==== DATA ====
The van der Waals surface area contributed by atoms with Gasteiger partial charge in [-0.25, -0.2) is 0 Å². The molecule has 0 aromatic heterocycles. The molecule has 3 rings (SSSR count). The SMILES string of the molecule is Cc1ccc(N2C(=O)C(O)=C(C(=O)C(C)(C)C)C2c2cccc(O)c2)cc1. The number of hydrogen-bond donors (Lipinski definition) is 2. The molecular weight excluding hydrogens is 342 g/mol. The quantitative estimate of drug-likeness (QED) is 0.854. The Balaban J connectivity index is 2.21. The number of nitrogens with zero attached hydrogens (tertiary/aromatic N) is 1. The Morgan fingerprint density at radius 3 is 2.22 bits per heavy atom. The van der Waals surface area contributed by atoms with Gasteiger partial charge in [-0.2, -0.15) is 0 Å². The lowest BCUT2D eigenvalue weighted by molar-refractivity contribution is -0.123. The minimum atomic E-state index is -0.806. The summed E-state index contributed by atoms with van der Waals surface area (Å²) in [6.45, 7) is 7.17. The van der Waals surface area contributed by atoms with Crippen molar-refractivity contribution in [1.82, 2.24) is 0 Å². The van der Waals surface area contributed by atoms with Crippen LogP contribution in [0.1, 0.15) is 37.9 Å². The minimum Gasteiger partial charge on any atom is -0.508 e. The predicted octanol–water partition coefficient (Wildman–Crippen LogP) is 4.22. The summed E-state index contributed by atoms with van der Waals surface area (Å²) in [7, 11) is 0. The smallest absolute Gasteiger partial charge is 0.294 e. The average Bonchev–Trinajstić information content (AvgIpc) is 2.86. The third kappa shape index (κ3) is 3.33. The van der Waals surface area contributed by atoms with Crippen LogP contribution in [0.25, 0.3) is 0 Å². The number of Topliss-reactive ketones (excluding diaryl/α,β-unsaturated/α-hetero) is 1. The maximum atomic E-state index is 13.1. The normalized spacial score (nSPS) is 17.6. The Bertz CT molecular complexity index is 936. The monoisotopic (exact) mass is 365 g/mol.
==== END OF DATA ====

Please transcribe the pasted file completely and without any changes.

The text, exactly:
The van der Waals surface area contributed by atoms with Gasteiger partial charge in [-0.25, -0.2) is 0 Å². The molecule has 0 aromatic heterocycles. The molecule has 3 rings (SSSR count). The SMILES string of the molecule is Cc1ccc(N2C(=O)C(O)=C(C(=O)C(C)(C)C)C2c2cccc(O)c2)cc1. The number of hydrogen-bond donors (Lipinski definition) is 2. The molecular weight excluding hydrogens is 342 g/mol. The quantitative estimate of drug-likeness (QED) is 0.854. The Balaban J connectivity index is 2.21. The number of nitrogens with zero attached hydrogens (tertiary/aromatic N) is 1. The Morgan fingerprint density at radius 3 is 2.22 bits per heavy atom. The van der Waals surface area contributed by atoms with Gasteiger partial charge in [-0.2, -0.15) is 0 Å². The lowest BCUT2D eigenvalue weighted by molar-refractivity contribution is -0.123. The minimum atomic E-state index is -0.806. The summed E-state index contributed by atoms with van der Waals surface area (Å²) in [6.45, 7) is 7.17. The van der Waals surface area contributed by atoms with Crippen molar-refractivity contribution in [1.82, 2.24) is 0 Å². The van der Waals surface area contributed by atoms with Crippen LogP contribution in [0.1, 0.15) is 37.9 Å². The minimum Gasteiger partial charge on any atom is -0.508 e. The predicted octanol–water partition coefficient (Wildman–Crippen LogP) is 4.22. The summed E-state index contributed by atoms with van der Waals surface area (Å²) in [7, 11) is 0. The smallest absolute Gasteiger partial charge is 0.294 e. The average Bonchev–Trinajstić information content (AvgIpc) is 2.86. The third kappa shape index (κ3) is 3.33. The van der Waals surface area contributed by atoms with Crippen LogP contribution in [0.25, 0.3) is 0 Å². The number of Topliss-reactive ketones (excluding diaryl/α,β-unsaturated/α-hetero) is 1. The maximum atomic E-state index is 13.1. The normalized spacial score (nSPS) is 17.6. The Bertz CT molecular complexity index is 936. The monoisotopic (exact) mass is 365 g/mol.